SciCafe: Engineering Technologies Inspired by Nature main content.

SciCafe: Engineering Technologies Inspired by Nature

Part of SciCafe

Wednesday, November 7, 2018

Image of Nepenthes Pitcher Plant

Mechanical engineer Tak-Sing Wong draws inspiration from the natural world for his technological inventions. From the slippery rims of Nepenthes pitcher plants, Wong was inspired to create a material capable of repelling liquids and preventing bacteria from adhering. And he looked to the biological process of phagocytosis—when a cell engulfs and consumes another—to invent a self-healing surgical film to treat the surfaces of medical devices. Learn about the wide range of possible applications for these new materials.

This SciCafe took place in the past. Listen to the full talk on the Science@AMNH podcast, or watch the video version here:

About the Speaker

Headshot of Tak-Sing Wong
Tak-Sing Wong is an Assistant Professor of Mechanical Engineering and Biomedical Engineering, and Head of the Laboratory of Nature Inspired Engineering at The Pennsylvania State University. His research group develops biologically inspired materials with applications in health, energy, and water sustainability. His group’s research innovations range from the development of Nepenthes pitcher plant-inspired slippery surfaces that repel almost everything, to the discovery of camouflage function of leafhopper-produced brochosomes, to the creation of self-healing reverse filter inspired by the biological process of phagocytosis. He was named one of the world’s top 35 Innovators Under 35 by MIT Technology Review for his contributions in biologically inspired engineering.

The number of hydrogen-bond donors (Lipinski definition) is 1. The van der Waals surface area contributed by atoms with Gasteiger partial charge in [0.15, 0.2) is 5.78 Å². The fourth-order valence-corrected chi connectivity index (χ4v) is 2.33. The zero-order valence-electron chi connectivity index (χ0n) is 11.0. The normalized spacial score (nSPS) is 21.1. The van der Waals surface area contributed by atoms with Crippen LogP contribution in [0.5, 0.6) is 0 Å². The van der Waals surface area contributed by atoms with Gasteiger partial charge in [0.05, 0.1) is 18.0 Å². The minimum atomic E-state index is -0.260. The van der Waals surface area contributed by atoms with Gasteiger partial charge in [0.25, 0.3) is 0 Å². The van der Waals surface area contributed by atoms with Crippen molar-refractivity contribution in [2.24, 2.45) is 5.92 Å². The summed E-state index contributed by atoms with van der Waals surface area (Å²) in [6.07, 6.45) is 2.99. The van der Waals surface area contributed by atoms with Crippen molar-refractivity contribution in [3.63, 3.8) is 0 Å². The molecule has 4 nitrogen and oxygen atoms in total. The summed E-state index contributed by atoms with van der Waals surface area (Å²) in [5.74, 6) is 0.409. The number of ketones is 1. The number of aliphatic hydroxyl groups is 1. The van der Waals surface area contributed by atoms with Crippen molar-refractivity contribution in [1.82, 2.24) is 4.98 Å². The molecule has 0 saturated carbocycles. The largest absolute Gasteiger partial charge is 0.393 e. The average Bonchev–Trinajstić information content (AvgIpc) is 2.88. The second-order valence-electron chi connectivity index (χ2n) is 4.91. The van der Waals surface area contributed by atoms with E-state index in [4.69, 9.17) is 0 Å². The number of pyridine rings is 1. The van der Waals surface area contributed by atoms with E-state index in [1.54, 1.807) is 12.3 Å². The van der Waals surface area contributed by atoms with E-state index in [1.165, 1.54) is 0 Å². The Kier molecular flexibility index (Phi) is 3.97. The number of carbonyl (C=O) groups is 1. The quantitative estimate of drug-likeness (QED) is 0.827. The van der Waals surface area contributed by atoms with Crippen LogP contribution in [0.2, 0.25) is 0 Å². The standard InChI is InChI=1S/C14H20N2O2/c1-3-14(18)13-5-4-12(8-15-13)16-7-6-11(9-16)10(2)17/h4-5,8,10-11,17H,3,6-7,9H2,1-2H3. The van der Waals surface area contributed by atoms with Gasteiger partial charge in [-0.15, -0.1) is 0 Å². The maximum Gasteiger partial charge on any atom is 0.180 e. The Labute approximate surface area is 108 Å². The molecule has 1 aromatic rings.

Read More

  • Watch Tak-Sing Wong MIT EmTech talk about the bio-inspiration to "sticky" problems.
  • Learn more about SLIPS in this video from Science Nation
  • Read about these slick materials in this article from Science Magazine

Recent Publications

  1. Tak-Sing Wong, Sung Hoon Kang, Sindy K. Y. Tang, Elizabeth J. Smythe, Benjamin D. Hatton, Alison Grinthal, and Joanna Aizenberg, (2011). Bioinspired Self-Repairing Slippery Surfaces with Pressure-stable Omniphobicity. Nature, 477: 443 – 447.
  2. Shikuan Yang, Xianming Dai, Birgitt Boschitsch Stogin, and Tak-Sing Wong (2016). Ultrasensitive surface-enhanced Ramen Scattering Detection in Common Fluids. Proceedings of the National Academy of Sciences, USA, 113: 268 – 273.
  3. Shikuan Yang, Nan Sun, Birgitt Boschitsch Stogin, Jing Wang, Yu Huang and Tak-Sing Wong (2017). Ultra-antireflective Synthetic Brochosomes. Nature Communications, 8: 1285.
  4. Xianming Dai, Nan Sun, Steven O. Nielsen, Birgitt Boschitsch Stogin, Jing Wang, Shikuan Yang, and Tak-Sing Wong (2018). Hydrophilic Directional Slippery Rough Surfaces for Water Harvesting. Science Advances, 4: eaaq0919.
  5. Birgitt Boschitsch Stogin, Luke Gockowski, Hannah Feldstein, Houston Claure, Jing Wang, and Tak-Sing Wong (2018). Free-standing liquid membranes as unusual particle separators. Science Advances, 4: 8: eaat3276.

Frequent Geek Cards

Get your card stamped at the information table when you attend SciCafe.

  • Three stamps—get a free drink
  • Five stamps—get a free Frequent Geek T-shirt.
  • All nine stamps— and receive get two tickets to a special exhibition of your choice.
  • Bring three friends who are new to SciCafe to become a "SciCafe Ambassador”—an honor that comes with a free drink!


Show your SciCafe spirit! Best picture posted on social media using #AMNHSciCafe will be selected at the end of the evening to receive geeky giveaways.

This program and related activities are generously supported by the Science Education Partnership Award (SEPA) program of the National Institutes of Health (NIH).